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May 09 2011

Four short links: 9 May 2011

  1. UDID DeAnonymization -- a developer exposed an API that connected UDID to other information such as Facebook ID. The API has been closed, but it remains true that your iPhone has a primary key and darn near every app developer has a database linking your UDID to other details about you. Apple requires this to not be public, but every private database is a bad architecture choice or security slipup away from being a public database.
  2. Be Your Own Souvenir -- Kinect + 3D printer = print a tiny figurine of yourself. Kinect has solved a very real part of the input problem that 3D fabbing had. (via BoingBoing)
  3. Campher -- Perl embedded in Go, by Brad Fitzpatrick.
  4. Slides from JS Conf 2011 -- more than thirty talks, from greats like David Flanagan, Thomas Fuchs, and Tom Hughes-Croucher. (via Isaac Z Schlueter)

January 21 2011

Four short links: 21 January 2011

  1. Proof-of-Concept Android Trojan Captures Spoken Credit-Card Numbers -- Soundminer sits in the background and waits for a call to be placed [...] the application listens out for the user entering credit card information or a PIN and silently records the information, performing the necessary analysis to turn it from a sound recording into a number. Very clever use of sensors for evil! (via Slashdot)
  2. Cloud9 IDE -- open source IDE for node.js. I'm using it as I learn node.js, and it's sweet as, bro.
  3. The Quantified Self Conference -- May 28-29 in Mountain View. (via Pete Warden)
  4. Bram Cohen Demos P2P Streaming -- the creator of BitTorrent is winding up to release a streaming protocol that is also P2P. (via Hacker News)

December 06 2010

Four short links: 6 December 2010

  1. Apple I Basic as Mac OS X Scripting Language -- great hack. The “apple1basic” executable is a statically recompiled version of the original binary. All code is running natively. It plugs right into UNIX stdin and stdout. You can pass it the filename of a BASIC program to run. You can run BASIC programs like shell scripts. (via Hacker News)
  2. How to Discredit Net Neutrality -- the Level3-Comcast dispute isn't as straightforward as you might think (or as I implied). Increasingly, advocates of net neutrality have pegged their case to a larger and more powerful role for FCC regulation in the internet industry. And thus the net neutrality debate, instead of focusing on developing new institutional arrangements to preserve internet freedom on BOTH the demand and supply side, descends into a replay of the early 1980s, Reagan-era punch and judy show between democrats and republicans, with one arguing for "more government" and the other for "less government." Neither talking much sense about what the government should actually do. There's a missing discussion here about competition preventing carrier abuses, competition that the US lacks.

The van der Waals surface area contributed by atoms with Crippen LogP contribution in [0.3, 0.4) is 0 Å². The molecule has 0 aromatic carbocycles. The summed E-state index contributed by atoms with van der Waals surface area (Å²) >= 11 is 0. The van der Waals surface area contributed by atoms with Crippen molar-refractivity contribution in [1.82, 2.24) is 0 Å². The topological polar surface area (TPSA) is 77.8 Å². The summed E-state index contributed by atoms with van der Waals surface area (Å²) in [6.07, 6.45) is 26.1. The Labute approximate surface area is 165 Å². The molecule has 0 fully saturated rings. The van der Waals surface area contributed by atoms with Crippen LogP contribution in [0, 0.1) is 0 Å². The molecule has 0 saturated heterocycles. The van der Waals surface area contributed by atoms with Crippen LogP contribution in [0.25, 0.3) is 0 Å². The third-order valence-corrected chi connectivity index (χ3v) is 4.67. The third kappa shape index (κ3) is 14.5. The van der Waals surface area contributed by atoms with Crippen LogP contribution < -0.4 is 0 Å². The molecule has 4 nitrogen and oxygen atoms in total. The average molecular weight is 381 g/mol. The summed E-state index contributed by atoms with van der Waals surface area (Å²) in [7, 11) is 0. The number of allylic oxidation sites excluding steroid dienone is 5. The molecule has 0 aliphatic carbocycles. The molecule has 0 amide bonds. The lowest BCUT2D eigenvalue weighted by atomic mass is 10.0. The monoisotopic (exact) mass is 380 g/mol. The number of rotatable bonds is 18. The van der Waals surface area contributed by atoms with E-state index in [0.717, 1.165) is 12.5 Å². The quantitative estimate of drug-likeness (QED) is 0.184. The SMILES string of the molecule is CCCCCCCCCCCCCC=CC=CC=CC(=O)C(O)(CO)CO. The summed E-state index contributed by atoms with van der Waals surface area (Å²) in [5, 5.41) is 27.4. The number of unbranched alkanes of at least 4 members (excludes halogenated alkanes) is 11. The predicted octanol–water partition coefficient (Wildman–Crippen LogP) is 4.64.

3. The Dark Side of Open Source Conferences (Val Aurora) -- A good first step is for conferences and communities to adopt and enforce explicit policies or codes of conduct that spell out what kind of behavior won't be tolerated and what response it will get. Much in the way that people don't stop speeding unless they get speeding tickets, or that murder is totally unacceptable to most people but laws against it still exist, harassment at conferences may seem obviously wrong, but stopping it will require written rules and enforceable penalties.
  4. iDev Blog-a-Day -- love the layout and the content's good too.

August 31 2010

Points of Control: The Web 2.0 Summit Map

In my blog post State of the Internet Operating System a few months ago (and the followup Handicapping the Internet Platform Wars), I used the analogy of "the Great Game" played out between England and Russia in the late Victorian era for control of access to India through what is now Afghanistan. In our planning for this year's Web 2.0 Summit, John Battelle and I have expanded on this metaphor, exploring the many ways that Internet companies at all levels of the stack are looking for points of control that will give them competitive advantage in the years to come.

Now, John has developed that idea even further, with a super-cool interactive map that shows the Internet platform wars in a kind of fantasy landscape, highlighting each of the players and some of the moves they might make against each other. Click on the link at the top of the image below to get to the full interactive version. You might also want to read John Battelle's description of the points of control map and how to use it.

Some of the battlegrounds are already clear, as Google has entered the phone hardware market to match Apple's early lead, while Apple is ramping up its presence in advertising and location-based services to try to catch up to Google. Meanwhile, Facebook adds features to compete with Twitter and Foursquare, Google (and everyone else) keeps trying to find the magic bullet for social networking, and tries to eat Yelp's lunch with Place Pages, Microsoft gains share in search and tries again to become a player in the phone market. Areas like social gaming, payment, speech and image recognition, location services, advertising, tablets and other new form factors for connected devices, are all rife with new startups, potential acquisition plays, and straight-up competition.

In the map, we've tried to highlight some of the possible competitive vectors. I'm sure you'll have other ideas about companies, possible lines of attack, and possible alliances. We hope to hear your feedback, and we hope to see you at the Web 2.0 Summit, where we'll be talking with many of the key players, and handicapping the next stage of the Great Game.